DAVOL DIES DURING CHARITY RIDE
Longtime Connecticut political strategist Ben Davol is dead after suffering an apparent heart attack during a charity bicycle ride. Davol was participating in the Closer to Free event to fight cancer in New Haven on Saturday when he was stricken. Davol worked for politicians that include the late Senator John McCain and former Connecticut Congressman Rob Simmons. He was a Stonington resident, and was 58-years-old.
NORWICH ROTATING CHIEFS
The Norwich Fire Department’s four battalion chiefs will start a rotation on two-week assignments as acting fire chief. Former Chief Kenneth Scandariato officially retired last Thursday. A written agreement with the battalion chiefs has been reached with City Manager John Salomone until a permanent chief is selected. Salomone said last week the new fire chief job description will include emergency management director as a permanent dual role for the fire chief.
PRECINCT WORKERS BEING RETRAINED
Montville election officials will be retrained in assisting voters who are blind, disabled or unable to read or write. In 2017, a complaint was received from a woman who alleged moderators infringed on the voting rights of her husband, who has Alzheimer’s. In her complaint, the woman described the scene as an embarrassing “three-ring circus ” that resulted in election officials helping her husband in a non-private setting and violating his right to designate her as an assister. When told election officials would receive retraining, she said she would likely try to assist her husband to vote again this November.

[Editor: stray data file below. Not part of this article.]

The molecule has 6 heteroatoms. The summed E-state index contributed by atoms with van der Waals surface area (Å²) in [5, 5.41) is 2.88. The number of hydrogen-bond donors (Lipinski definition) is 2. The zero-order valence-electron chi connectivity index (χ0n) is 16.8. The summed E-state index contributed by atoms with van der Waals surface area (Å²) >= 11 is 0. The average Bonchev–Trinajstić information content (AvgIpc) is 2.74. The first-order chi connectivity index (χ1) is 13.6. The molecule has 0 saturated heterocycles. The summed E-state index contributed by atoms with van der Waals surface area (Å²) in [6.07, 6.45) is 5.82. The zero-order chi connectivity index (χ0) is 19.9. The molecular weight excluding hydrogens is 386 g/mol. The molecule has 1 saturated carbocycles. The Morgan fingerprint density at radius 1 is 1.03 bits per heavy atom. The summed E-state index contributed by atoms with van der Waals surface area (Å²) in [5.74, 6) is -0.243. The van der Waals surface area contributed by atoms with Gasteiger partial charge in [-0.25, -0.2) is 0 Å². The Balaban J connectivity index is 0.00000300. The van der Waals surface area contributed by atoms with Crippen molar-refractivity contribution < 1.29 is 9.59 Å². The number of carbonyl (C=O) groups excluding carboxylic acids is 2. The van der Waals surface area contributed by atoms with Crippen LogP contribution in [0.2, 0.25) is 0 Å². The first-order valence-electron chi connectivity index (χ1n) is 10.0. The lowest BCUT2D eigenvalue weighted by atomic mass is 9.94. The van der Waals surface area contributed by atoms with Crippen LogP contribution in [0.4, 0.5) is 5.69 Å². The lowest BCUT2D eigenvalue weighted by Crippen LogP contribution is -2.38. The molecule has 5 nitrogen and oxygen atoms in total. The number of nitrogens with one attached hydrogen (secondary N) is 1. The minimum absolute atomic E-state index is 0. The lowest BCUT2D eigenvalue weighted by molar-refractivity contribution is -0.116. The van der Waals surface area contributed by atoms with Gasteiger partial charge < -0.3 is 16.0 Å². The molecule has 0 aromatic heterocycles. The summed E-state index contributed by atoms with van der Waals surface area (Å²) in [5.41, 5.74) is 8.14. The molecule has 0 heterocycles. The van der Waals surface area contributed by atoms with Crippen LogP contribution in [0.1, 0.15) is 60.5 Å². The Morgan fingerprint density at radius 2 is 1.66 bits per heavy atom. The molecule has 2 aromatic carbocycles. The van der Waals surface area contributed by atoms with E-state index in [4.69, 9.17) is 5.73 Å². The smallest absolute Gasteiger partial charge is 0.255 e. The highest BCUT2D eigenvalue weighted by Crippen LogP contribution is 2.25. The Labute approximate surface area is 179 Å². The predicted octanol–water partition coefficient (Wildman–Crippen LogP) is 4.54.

LAW CENTER GETS NEW EXECUTIVE
The Immigration Advocacy and Support Center in New London has a new chief executive. He’s New London resident Joe Marino. The center offers free legal services to those who can’t afford help. A New York City native, Marino has worked as a law clerk and a pro se staff attorney in federal courts in Manhattan, Brooklyn and New Orleans. He was charged with researching and writing decisions in high-profile cases and helped people without lawyers understand how to keep their cases alive.
HOT SUMMER HELPFUL
The Northeastern states, which are some of the worst for Lyme disease in the U.S., may be benefiting from the hot summer. State officials are still totaling the number of Lyme cases from the summer months but indicators show the disease abating, and public health authorities are finding fewer deer ticks. The ticks have more difficulty surviving in hot and dry weather. Officials say its possible that the drought at the end of last summer killed a lot of ticks that should have appeared this spring. Some scientists have suggested that warming temperatures ultimately could make the disease more prevalent.